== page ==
In this post, we will conduct an analysis using the lasso regression. Remember lasso regression will actually eliminate variables by reducing them to zero through how the shrinkage penalty can be applied.

We will use the dataset “nlschools” from the “MASS” packages to conduct our analysis. We want to see if we can predict language test scores “lang” with the other available variables. Below is some initial code to begin the analysis

`library(MASS);library(corrplot);library(glmnet)`

`data("nlschools") str(nlschools)`

```
## 'data.frame': 2287 obs. of 6 variables:
## $ lang : int 46 45 33 46 20 30 30 57 36 36 ...
## $ IQ : num 15 14.5 9.5 11 8 9.5 9.5 13 9.5 11 ...
## $ class: Factor w/ 133 levels "180","280","1082",..: 1 1 1 1 1 1 1 1 1 1 ...
## $ GS : int 29 29 29 29 29 29 29 29 29 29 ...
## $ SES : int 23 10 15 23 10 10 23 10 13 15 ...
## $ COMB : Factor w/ 2 levels "0","1": 1 1 1 1 1 1 1 1 1 1 ...
```

We need to remove the “class” variable as it is used as an identifier and provides no useful data. After this, we can check the correlations among the variables. Below is the code for this.

```
nlschools$class<-NULL
p.cor<-cor(nlschools[,-5])
corrplot.mixed(p.cor)
```

No problems with collinearity. We will now setup are training and testing sets.

```
ind<-sample(2,nrow(nlschools),replace=T,prob = c(0.7,0.3))
train<-nlschools[ind==1,]
test<-nlschools[ind==2,]
```

Remember that the ‘glmnet’ function does not like factor variables. So we need to convert our “COMB” variable to a dummy variable. In addition, “glmnet” function does not like data frames so we need to make two data frames. The first will include all the predictor variables and the second we include only the outcome variable. Below is the code

```
train$COMB<-model.matrix( ~ COMB - 1, data=train ) #convert to dummy variable
test$COMB<-model.matrix( ~ COMB - 1, data=test )
predictor_variables<-as.matrix(train[,2:4])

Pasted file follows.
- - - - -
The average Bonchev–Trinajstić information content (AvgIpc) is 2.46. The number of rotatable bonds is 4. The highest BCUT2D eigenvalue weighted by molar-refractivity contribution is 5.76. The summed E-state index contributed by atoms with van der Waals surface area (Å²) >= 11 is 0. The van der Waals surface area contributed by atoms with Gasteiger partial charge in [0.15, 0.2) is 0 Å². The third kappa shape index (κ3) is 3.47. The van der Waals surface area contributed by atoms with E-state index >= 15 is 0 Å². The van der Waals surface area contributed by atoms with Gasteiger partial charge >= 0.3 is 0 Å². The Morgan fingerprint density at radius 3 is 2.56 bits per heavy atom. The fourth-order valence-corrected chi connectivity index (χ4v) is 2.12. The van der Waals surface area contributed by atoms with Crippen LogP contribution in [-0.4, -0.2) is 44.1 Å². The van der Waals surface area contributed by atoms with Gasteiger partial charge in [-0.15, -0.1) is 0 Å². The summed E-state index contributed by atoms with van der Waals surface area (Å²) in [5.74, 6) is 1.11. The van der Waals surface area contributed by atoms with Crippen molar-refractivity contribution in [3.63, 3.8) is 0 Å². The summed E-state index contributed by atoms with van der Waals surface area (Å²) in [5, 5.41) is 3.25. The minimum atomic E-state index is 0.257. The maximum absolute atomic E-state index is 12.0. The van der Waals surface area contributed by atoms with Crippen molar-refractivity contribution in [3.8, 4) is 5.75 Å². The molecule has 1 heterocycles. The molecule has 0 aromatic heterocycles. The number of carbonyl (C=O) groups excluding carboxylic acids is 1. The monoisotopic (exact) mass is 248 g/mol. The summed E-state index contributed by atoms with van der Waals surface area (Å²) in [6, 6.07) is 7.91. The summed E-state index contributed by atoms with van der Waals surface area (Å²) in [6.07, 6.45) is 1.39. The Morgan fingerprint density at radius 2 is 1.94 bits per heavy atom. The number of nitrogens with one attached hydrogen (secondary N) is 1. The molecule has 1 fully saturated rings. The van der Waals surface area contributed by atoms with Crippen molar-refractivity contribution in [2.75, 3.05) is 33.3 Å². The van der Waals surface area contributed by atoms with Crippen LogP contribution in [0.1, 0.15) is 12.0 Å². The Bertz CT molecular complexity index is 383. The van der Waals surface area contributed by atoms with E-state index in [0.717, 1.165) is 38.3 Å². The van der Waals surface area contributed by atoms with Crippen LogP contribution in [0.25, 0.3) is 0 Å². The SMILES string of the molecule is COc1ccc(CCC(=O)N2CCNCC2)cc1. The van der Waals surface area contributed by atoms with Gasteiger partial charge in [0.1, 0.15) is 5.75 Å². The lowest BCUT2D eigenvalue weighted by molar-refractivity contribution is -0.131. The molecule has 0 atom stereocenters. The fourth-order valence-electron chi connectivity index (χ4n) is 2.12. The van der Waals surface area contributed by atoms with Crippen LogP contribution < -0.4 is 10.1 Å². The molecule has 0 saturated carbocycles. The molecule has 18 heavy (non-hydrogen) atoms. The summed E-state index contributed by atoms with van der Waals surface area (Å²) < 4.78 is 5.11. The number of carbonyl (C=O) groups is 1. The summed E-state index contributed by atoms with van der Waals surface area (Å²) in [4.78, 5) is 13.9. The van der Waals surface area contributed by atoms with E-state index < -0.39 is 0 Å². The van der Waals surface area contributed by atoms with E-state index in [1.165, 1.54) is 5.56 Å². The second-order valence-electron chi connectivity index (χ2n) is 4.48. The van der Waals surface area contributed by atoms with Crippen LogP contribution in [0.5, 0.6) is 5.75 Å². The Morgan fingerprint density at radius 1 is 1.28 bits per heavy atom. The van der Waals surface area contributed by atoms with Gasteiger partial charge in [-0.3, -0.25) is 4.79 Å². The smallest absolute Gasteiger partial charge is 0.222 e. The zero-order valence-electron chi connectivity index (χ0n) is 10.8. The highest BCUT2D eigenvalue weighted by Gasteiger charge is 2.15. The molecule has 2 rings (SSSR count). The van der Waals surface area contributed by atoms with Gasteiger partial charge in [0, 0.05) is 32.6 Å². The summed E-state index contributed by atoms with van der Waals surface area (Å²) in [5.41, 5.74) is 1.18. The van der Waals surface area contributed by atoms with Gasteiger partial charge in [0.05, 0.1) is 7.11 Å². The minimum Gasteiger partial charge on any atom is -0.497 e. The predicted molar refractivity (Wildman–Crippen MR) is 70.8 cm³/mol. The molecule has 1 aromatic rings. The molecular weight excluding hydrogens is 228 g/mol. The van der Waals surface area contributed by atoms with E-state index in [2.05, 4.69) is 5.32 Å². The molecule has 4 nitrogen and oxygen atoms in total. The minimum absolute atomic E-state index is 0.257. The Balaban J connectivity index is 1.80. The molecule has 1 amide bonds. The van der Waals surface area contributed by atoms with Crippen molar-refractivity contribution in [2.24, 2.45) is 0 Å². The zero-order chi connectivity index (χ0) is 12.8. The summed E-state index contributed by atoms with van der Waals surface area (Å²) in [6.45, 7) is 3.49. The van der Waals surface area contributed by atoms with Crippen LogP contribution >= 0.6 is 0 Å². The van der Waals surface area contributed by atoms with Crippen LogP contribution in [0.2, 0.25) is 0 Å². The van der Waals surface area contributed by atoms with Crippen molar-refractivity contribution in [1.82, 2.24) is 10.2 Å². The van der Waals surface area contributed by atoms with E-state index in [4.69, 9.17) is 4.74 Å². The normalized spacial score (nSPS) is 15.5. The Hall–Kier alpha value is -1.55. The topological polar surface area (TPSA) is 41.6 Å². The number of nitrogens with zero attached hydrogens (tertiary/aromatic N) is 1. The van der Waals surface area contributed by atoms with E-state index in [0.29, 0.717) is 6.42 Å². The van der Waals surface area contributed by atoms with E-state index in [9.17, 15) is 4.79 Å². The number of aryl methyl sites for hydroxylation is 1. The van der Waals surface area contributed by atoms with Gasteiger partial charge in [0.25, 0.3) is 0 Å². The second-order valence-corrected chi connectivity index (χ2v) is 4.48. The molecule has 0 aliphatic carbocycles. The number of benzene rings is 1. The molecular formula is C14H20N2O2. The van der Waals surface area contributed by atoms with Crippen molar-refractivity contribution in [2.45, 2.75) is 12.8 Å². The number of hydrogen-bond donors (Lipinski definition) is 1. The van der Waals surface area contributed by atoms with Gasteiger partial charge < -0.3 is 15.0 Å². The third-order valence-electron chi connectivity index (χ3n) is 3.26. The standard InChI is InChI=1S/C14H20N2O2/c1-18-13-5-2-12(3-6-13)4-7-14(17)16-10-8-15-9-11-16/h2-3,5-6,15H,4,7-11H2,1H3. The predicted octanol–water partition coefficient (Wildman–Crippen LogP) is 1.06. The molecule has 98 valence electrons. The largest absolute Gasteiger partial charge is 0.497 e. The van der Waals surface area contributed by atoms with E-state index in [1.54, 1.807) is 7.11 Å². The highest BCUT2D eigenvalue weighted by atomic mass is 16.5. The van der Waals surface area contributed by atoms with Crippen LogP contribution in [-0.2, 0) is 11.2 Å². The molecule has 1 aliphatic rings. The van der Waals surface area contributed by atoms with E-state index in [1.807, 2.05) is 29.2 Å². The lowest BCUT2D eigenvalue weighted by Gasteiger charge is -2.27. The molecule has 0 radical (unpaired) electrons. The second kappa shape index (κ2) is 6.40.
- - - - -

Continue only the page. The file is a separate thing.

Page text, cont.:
language_score<-as.matrix(train$lang)
```

We can now run our model. We place both matrices inside the “glmnet” function. The family is set to “gaussian” because our outcome variable is continuous. The “alpha” is set to 1 as this indicates that we are using lasso regression.

`lasso<-glmnet(predictor_variables,language_score,family="gaussian",alpha=1)`

Now we need to look at the results using the “print” function. This function prints a lot of information as explained below.

- Df = number of variables including in the model (this is always the same number in a ridge model)
- %Dev = Percent of deviance explained. The higher the better
- Lambda = The lambda used to obtain the %Dev

When you use the “print” function for a lasso model it will print up to 100 different models. Fewer models are possible if the percent of deviance stops improving. 100 is the default stopping point. In the code below we will use the “print” function but, I only printed the first 5 and last 5 models in order to reduce the size of the printout. Fortunately, it only took 60 models to converge.

`print(lasso)`

```
##
## Call: glmnet(x = predictor_variables, y = language_score, family = "gaussian", alpha = 1)
##
## Df %Dev Lambda
## [1,] 0 0.00000 5.47100
## [2,] 1 0.06194 4.98500
## [3,] 1 0.11340 4.54200
## [4,] 1 0.15610 4.13900
## [5,] 1 0.19150 3.77100
............................
## [55,] 3 0.39890 0.03599
## [56,] 3 0.39900 0.03280